Secrecy wins, 4-3

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By Tim Redmond

Late last night, after all the debate about surveillance cameras was over, the San Francisco Police Commission narrowly voted down a plan that would have made a strong statement against secrecy in police discipline.

The vote was 4-3,. with the usual pro-cop suspects, Louse Renne, Joe Marshall and Yvonne Lee joined by the swing vote, Joe Alioto Veronese. He should have voted the other way.

Here's what happened: After the state Supreme Court came out with its atrocious ruling in a case called Copley, essentially enshrining all cop discipline cases in a veil of secrecy, Commissioner David Campos proposed an intriguing idea: A lot of disciplinary cases are settled before a formal trial. That's usually to the benefit of the cop, who can accept a lower penalty in exchange for, in effect, pleading guilty. Campos suggested that the commission simply state, as a matter of policy, that no cases would be settled unless the officer involved agreed to waive his right to confidentiality and let the public know about the charges and the outcome.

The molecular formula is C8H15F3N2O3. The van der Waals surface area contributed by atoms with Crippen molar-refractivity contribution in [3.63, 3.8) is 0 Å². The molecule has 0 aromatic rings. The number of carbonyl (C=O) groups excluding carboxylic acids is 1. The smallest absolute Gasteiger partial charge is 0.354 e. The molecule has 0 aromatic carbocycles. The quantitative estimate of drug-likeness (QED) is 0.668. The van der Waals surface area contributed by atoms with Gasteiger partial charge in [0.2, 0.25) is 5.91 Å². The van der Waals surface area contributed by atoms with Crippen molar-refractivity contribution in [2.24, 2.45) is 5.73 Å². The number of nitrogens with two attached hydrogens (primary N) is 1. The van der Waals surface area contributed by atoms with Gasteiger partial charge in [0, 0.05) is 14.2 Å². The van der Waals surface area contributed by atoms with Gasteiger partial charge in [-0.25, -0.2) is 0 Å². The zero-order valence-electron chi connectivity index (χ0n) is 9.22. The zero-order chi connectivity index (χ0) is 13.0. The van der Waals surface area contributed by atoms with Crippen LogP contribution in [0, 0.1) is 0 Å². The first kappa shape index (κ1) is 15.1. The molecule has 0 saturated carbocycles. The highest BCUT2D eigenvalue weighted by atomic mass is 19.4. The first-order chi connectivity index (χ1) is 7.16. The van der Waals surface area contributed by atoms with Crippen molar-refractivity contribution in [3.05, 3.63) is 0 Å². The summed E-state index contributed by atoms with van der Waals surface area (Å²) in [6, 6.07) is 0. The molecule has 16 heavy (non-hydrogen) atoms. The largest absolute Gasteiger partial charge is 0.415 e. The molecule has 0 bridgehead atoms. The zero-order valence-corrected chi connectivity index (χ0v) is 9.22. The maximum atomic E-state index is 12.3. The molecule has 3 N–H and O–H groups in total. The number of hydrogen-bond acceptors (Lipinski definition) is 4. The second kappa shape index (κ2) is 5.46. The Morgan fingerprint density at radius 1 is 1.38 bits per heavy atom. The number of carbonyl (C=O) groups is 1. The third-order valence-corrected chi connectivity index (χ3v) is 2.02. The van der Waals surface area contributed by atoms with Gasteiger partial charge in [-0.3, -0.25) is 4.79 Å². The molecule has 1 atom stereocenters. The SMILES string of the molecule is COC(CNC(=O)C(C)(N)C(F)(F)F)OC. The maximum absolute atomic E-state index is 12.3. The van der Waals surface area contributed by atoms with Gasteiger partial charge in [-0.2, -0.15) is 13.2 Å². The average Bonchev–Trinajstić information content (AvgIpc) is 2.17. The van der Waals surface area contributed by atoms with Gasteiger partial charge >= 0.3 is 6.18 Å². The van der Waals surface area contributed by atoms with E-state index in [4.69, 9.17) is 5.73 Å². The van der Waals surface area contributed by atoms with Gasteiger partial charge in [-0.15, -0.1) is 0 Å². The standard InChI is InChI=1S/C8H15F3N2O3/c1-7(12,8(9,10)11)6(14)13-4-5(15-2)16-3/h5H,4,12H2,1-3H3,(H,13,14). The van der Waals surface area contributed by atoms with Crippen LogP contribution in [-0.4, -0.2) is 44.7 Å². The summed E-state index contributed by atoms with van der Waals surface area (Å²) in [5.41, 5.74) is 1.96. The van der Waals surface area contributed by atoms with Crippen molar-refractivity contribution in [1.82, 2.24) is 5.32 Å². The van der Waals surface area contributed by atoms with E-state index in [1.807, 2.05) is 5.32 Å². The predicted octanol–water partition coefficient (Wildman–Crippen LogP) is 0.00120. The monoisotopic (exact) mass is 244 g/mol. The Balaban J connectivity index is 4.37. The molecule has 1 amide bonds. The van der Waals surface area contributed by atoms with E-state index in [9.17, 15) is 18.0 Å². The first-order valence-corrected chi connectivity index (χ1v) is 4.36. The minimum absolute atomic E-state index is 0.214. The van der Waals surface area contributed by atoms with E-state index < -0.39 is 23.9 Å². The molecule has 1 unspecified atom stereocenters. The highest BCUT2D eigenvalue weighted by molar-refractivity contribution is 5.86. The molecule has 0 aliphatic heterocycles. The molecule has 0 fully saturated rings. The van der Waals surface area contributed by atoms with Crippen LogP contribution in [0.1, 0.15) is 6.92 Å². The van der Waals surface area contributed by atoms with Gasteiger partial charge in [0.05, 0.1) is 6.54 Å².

That would simply continue the way things have been done for the pas 14 years, prior to this horrible court decision.
When the idea first came up, Alioto Veronese supported it, but over the past few weeks, he's backed away. And last night, with a bit of a convoluted explanation, he cast the deciding vote to shoot down the Campos proposal. Not good.

By the way, the meeting ended with Campos and Commissioner Theresa Sparks demanding that Chief Heather Fong explain her rather bizarre statements on police foot patrols.The chief had initially argued that foot patrols would never work, because the department didn't have enough staff. Then she presented her her own foot-patrol plan. Then she was quoted in a TV interview as appearing to say that if the supervisors passed the law, she'd ignore it anyway.

What, exactly, was the chief's position, and how did it change so radically from one day to the next? Fong ducked beautifully. But the commissioners promised to bring the issue back.